Before picking out a holly bush, you need to realize that there are more varieties of holly than the typical spiny bush that is tied to Christmas. In fact, there are 20 species native to the United States, 120 varieties of Oriental holly, as well as over two hundred that are considered English holly. Each variety ranges in size and shape. Some hollies have thorns, while others don't. Some bushes even differ in color, as holly comes in blue, green, and variegated foliage.
When selecting holly bushes, it is important that you purchase both 'female' and 'male' bushes. Female bushes are the holly bushes that produce berries, while the male bushes do not. Holly is a dioecious plant, meaning that it requires a male to be in the vicinity of females for the females to be able to produce berries. The closer a male is within a two-mile radius, the more abundant the berries will be.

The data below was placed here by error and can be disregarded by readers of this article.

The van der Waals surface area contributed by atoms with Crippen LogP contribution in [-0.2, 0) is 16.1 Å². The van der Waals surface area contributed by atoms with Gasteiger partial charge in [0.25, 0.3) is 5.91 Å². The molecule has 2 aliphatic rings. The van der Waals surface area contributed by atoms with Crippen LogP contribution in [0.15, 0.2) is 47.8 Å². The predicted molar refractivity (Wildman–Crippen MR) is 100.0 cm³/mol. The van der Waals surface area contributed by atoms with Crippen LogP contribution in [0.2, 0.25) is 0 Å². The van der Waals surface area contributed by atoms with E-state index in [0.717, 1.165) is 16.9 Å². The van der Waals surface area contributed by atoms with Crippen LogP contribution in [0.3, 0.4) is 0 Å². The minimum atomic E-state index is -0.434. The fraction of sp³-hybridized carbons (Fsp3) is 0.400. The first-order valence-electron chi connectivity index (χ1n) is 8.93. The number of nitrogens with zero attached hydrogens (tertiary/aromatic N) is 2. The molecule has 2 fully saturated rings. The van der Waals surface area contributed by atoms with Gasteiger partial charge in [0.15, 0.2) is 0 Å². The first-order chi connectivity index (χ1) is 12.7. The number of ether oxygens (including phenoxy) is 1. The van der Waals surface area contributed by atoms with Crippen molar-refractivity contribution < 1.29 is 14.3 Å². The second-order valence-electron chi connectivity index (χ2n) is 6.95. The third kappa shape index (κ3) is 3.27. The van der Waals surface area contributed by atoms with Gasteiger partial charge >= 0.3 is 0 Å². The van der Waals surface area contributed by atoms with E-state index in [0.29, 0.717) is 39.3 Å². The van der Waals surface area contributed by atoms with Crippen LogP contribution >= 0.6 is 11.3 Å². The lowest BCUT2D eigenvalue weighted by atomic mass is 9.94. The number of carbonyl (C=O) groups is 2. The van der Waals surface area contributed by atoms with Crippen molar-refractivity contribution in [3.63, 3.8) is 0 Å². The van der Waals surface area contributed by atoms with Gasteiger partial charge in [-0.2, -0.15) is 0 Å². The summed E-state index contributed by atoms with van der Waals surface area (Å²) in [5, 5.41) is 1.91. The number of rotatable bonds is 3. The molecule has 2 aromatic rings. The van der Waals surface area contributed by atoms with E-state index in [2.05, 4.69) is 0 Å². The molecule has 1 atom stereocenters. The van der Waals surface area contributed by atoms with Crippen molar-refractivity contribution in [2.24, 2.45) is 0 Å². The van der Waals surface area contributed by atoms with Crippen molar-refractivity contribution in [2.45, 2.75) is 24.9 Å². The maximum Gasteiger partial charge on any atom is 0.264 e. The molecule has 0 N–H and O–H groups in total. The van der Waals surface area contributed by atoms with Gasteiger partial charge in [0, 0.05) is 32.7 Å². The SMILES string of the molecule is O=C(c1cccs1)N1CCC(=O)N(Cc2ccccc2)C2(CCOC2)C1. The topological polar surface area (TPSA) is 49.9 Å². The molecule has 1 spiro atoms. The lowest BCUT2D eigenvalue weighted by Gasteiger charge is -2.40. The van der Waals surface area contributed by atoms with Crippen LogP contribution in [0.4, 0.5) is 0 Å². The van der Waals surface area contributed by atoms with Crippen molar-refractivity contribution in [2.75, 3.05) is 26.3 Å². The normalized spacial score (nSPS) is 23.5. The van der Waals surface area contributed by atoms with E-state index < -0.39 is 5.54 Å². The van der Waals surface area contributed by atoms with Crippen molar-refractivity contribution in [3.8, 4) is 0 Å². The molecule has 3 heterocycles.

When choosing holly, it is necessary that you consider what type of plant you desire when it reaches maturity. You will have to take in to consideration the desired height as well as how you want it to behave. Some hollies are easy to trim and shape than others. For those wishing to have a low growing plant that works great for filling in the landscape, the typical choice is a dwarf holly. Nana will produce a compact bush with small leaves. Shillings Dwarf is also commonly used for landscaping.
For those seeking larger holly, the Japanese holly offers some great choices. The Compacta is the most popular under this category, as it grows to heights of 6 feet. Compacta grows more successfully in cooler climates, therefore those interested in its characteristics that live in warmer climates should try China Girl and China Boy.